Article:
Again I was distracted and really not focusing on finishing my race. But I kept plodding along (seriously, why was the finish line so far away?) As I got closer and closer, I noticed people holding up a ribbon. What’s going on? I’m clearly not in first. Is someone special behind me? And then I was directed off to the side. I ended up finishing to the left of the big finish line in some mini version of the finish shoot. I grabbed my bottle of water and medal, returned my shoe chip, (remember when you had to tie them into your laces and then give them back?), and turned back to see the winner of the half marathon barreling towards the ribbon. That race had started slightly before the 5 miler, but I was still amazed (and still am) at how quickly someone was able to run a half marathon.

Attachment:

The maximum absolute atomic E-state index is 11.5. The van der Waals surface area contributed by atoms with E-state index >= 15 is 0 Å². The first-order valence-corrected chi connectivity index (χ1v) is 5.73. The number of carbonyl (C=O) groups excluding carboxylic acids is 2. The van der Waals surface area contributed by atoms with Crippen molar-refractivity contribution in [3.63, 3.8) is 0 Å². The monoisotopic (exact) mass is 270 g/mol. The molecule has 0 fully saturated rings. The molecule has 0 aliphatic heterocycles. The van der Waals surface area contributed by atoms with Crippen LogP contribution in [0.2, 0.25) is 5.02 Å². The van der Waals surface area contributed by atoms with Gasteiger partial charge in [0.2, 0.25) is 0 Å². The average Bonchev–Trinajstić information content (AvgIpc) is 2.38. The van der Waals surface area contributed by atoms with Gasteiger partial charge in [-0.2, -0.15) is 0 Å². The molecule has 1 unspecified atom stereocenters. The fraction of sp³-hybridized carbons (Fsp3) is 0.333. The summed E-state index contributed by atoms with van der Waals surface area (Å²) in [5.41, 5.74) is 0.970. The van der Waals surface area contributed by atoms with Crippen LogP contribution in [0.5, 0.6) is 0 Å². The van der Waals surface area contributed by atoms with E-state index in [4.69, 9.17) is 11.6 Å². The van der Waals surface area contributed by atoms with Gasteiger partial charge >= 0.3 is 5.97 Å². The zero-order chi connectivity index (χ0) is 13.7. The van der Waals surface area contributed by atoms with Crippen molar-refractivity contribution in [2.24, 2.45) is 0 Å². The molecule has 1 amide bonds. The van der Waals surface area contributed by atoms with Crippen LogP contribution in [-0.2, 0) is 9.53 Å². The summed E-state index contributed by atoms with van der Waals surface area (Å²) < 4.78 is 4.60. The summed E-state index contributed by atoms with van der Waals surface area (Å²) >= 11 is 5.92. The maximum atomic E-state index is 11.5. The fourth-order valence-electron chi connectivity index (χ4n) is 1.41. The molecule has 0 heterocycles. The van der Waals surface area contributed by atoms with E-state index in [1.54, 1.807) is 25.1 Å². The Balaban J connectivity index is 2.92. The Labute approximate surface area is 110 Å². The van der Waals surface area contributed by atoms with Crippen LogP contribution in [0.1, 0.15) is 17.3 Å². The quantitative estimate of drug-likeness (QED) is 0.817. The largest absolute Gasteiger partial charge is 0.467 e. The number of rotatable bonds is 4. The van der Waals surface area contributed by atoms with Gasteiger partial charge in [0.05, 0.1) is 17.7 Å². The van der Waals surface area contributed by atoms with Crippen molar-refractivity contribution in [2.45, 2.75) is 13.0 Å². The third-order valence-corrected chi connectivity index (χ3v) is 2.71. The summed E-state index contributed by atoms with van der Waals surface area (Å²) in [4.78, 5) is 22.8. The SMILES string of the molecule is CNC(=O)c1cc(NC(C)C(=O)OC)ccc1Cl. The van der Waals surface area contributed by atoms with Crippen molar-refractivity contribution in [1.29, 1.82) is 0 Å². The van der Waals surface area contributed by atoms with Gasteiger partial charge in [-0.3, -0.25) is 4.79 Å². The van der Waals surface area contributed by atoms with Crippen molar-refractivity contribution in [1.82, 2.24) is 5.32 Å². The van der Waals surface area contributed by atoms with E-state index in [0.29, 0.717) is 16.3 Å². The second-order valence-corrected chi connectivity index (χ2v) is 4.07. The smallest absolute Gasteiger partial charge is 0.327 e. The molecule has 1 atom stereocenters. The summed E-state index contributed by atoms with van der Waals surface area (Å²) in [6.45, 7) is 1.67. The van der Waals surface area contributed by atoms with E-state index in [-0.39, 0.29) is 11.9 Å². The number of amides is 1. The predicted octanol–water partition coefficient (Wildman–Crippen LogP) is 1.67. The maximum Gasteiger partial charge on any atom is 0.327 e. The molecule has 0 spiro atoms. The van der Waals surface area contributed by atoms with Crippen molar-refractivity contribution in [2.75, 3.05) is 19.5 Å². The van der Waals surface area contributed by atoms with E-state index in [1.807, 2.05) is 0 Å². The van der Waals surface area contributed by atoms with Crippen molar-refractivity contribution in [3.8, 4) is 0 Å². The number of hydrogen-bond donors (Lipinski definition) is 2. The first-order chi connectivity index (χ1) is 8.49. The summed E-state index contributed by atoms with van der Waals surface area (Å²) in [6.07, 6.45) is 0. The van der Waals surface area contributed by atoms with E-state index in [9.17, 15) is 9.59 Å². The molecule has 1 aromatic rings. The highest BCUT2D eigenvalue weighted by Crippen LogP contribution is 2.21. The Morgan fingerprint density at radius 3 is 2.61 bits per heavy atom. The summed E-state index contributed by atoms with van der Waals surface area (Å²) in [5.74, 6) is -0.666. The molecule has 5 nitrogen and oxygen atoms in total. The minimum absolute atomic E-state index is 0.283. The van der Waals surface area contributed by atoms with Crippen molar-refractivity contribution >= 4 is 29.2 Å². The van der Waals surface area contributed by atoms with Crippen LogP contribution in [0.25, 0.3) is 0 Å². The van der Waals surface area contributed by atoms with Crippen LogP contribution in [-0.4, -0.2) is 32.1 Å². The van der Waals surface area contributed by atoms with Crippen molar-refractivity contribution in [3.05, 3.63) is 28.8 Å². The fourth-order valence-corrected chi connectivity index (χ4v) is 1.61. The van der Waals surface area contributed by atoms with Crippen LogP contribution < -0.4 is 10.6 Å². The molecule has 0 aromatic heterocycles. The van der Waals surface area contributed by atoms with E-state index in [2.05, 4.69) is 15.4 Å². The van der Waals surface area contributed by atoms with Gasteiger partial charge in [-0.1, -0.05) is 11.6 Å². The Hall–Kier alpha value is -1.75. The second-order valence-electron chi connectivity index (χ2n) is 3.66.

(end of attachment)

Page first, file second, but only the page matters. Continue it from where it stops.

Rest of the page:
Afterwards, I stumbled around looking for Jeff in a bit of a daze. It didn’t sink in right away that I had run my first race. It was a weird finish, with my iPod, then the bug, and finally being detoured out of the way. But by the time I found Jeff, I was excited about my time and couldn’t wait to tell him all about the race.
Overall, I had a terrific time, and afterwards, I couldn’t wait to sign up for my next one.
Do you remember your first race? Do you have pictures of it? Any weird things happen?